When discussing feminine yoga, I want to be careful not to convey the traditional Oxford English definition of ‘feminine’:

having qualities or an appearance traditionally associated with women, especially delicacy and prettiness

Instead, I prefer to look to the concept of feminine as presented by eastern philosophies, through the lens of Yin and Yang, where the qualities are viewed as a continuum.

All men possess feminine qualities and all women masculine qualities, none of which are inherently good or bad. The key is balance. For example, the positive masculine qualities of clarity and decisiveness can be very useful, but if out of balance can turn into overconfidence or inflexibility. Similarly, the positive feminine qualities of flow and flexibility have the potential to manifest as indecisiveness.

I would argue that our society is largely out of balance and that the masculine qualities are given more weight overall. Glance into any corporate environment and we see qualities like control, power, lack of emotion and intense drive being valued and leading to career growth.

A more feminine approach to life in general, and yoga specifically, is where we cultivate and nurture the feminine qualities of connection, receptivity, fluidity, surrender and nonlinear thinking and behavior.

We are at a moment in time when now more than ever we need a yoga practice that acknowledges the feminine and recalibrates the balance between the feminine and the masculine in ourselves and our communities.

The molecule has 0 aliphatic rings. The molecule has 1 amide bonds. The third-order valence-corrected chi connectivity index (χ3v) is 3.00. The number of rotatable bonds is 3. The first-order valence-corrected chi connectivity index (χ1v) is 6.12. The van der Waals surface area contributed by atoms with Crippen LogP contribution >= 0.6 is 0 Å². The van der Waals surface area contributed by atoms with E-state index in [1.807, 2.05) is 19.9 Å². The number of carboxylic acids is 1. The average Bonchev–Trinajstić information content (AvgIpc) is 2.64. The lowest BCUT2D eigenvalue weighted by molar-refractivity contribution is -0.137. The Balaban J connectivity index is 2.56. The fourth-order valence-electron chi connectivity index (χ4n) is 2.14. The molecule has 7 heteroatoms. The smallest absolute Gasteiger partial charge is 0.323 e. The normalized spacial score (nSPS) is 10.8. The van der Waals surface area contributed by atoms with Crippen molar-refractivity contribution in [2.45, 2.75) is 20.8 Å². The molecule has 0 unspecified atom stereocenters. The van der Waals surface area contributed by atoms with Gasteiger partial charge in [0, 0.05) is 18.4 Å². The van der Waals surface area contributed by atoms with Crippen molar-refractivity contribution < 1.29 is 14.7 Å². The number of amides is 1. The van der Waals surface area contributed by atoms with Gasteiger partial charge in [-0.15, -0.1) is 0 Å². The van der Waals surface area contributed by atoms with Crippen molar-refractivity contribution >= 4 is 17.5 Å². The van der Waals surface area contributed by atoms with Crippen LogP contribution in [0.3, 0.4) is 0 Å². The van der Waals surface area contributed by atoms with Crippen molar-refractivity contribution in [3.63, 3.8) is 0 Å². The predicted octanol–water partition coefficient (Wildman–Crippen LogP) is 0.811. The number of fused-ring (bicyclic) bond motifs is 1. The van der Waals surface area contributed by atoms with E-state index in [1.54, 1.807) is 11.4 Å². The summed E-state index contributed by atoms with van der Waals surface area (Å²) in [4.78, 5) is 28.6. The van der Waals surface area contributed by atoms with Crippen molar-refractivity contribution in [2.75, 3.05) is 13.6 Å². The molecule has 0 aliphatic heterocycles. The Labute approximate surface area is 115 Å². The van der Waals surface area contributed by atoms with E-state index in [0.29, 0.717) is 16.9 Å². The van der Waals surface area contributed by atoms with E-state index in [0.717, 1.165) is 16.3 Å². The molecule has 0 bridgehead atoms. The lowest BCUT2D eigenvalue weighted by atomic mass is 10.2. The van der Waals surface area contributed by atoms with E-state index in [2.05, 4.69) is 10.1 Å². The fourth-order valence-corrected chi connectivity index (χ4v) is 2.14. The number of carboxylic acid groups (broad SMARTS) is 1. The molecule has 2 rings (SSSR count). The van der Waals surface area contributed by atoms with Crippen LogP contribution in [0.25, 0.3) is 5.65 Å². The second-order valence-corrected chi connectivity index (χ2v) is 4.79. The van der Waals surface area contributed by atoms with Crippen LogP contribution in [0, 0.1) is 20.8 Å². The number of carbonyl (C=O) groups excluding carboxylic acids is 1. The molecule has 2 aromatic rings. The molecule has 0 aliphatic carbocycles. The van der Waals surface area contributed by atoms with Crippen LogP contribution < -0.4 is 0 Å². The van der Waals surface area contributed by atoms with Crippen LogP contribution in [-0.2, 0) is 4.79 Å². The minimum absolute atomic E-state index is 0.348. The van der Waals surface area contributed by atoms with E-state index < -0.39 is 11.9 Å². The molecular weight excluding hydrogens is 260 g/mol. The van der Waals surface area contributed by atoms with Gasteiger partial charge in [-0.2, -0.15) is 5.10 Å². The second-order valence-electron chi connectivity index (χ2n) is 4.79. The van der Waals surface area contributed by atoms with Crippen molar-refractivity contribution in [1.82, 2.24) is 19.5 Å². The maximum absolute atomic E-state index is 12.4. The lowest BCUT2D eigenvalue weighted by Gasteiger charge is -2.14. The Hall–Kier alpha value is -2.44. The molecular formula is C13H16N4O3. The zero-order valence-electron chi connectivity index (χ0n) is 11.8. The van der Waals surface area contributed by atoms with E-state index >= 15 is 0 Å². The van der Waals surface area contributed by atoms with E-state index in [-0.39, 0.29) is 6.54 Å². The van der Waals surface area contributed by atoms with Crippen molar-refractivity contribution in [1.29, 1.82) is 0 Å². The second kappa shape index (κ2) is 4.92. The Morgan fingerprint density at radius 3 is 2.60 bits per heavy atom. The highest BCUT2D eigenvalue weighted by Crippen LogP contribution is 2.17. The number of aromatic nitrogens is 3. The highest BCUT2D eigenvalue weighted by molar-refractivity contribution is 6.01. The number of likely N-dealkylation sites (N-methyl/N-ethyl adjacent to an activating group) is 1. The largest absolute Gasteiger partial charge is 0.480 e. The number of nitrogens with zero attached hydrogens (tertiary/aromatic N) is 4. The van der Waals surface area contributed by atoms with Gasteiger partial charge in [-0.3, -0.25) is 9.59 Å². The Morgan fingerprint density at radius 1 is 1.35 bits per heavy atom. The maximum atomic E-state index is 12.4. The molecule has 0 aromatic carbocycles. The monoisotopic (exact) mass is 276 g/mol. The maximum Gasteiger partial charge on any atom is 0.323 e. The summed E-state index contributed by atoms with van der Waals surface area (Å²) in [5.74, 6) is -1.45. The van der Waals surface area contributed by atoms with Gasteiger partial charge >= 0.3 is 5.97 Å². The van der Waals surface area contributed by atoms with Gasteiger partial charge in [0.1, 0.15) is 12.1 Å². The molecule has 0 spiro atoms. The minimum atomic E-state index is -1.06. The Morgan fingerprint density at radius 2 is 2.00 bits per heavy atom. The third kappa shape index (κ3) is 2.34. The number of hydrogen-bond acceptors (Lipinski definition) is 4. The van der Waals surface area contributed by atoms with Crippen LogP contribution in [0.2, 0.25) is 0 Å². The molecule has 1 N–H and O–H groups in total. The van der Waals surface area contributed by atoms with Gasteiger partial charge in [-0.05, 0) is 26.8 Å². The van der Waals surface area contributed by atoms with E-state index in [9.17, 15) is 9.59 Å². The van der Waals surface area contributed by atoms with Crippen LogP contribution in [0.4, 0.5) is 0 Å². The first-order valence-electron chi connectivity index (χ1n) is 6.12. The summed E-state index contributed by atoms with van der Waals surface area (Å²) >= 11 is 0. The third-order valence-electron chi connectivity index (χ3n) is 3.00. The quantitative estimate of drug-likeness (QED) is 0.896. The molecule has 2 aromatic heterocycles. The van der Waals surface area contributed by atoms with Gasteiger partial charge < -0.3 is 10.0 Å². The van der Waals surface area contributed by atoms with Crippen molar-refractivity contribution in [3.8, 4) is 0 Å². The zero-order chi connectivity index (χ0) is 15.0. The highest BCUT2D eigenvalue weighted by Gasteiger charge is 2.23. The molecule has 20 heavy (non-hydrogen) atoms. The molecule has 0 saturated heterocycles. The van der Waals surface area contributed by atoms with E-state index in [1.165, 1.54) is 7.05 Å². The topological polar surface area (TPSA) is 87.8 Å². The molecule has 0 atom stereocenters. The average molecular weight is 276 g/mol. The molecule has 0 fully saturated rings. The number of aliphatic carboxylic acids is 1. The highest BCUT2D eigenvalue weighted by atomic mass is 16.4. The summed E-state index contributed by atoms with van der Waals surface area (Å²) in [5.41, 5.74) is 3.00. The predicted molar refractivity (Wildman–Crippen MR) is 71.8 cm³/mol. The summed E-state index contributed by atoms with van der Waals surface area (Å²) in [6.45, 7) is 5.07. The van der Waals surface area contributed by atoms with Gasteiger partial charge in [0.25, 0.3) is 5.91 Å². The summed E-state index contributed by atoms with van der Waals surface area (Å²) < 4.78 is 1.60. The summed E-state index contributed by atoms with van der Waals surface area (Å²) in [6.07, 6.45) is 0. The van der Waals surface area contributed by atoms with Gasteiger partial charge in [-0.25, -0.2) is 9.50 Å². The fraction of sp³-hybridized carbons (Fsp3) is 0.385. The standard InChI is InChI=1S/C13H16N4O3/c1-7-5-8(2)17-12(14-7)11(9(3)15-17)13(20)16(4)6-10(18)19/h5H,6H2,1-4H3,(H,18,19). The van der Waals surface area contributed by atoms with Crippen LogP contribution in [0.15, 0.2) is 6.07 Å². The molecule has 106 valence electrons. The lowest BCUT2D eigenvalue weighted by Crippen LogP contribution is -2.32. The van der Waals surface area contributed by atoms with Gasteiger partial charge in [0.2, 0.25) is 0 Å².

Feminine Yoga

Feminine yoga is much more than yoga postures that are adapted for a woman’s menstrual cycle (though, these cycles are important). Feminine yoga is not limited to a particular style of yoga or series of asana, although there can be more womanly postures, particularly with a focus on the hips, which can be a great source of tension, as well as power for a woman.

Instead, it is more about a shift in how you approach your yoga practice. Feminine yoga needs to be fluid so as to be supportive of where a woman is in relation to the cycles that influence her life. The cyclical nature of a woman life is far more tangible than for a man and it simply makes sense to connect our bodies to the cycles of our lives, including the menstrual cycle, the moon cycle, our life stage, and the seasonal cycle.

One cycle that we are all familiar with is our monthly menstrual or moon cycle. If you are menstruating, you can take on a more dynamic flowing practice at ovulation and engage in yin, mindfulness and restorative yoga at the time of menstruation. If you are menopausal, your monthly cycle can be attuned to the moon. You can engage in more dynamic practices at a full moon and more inward and mindful practices at the new moon.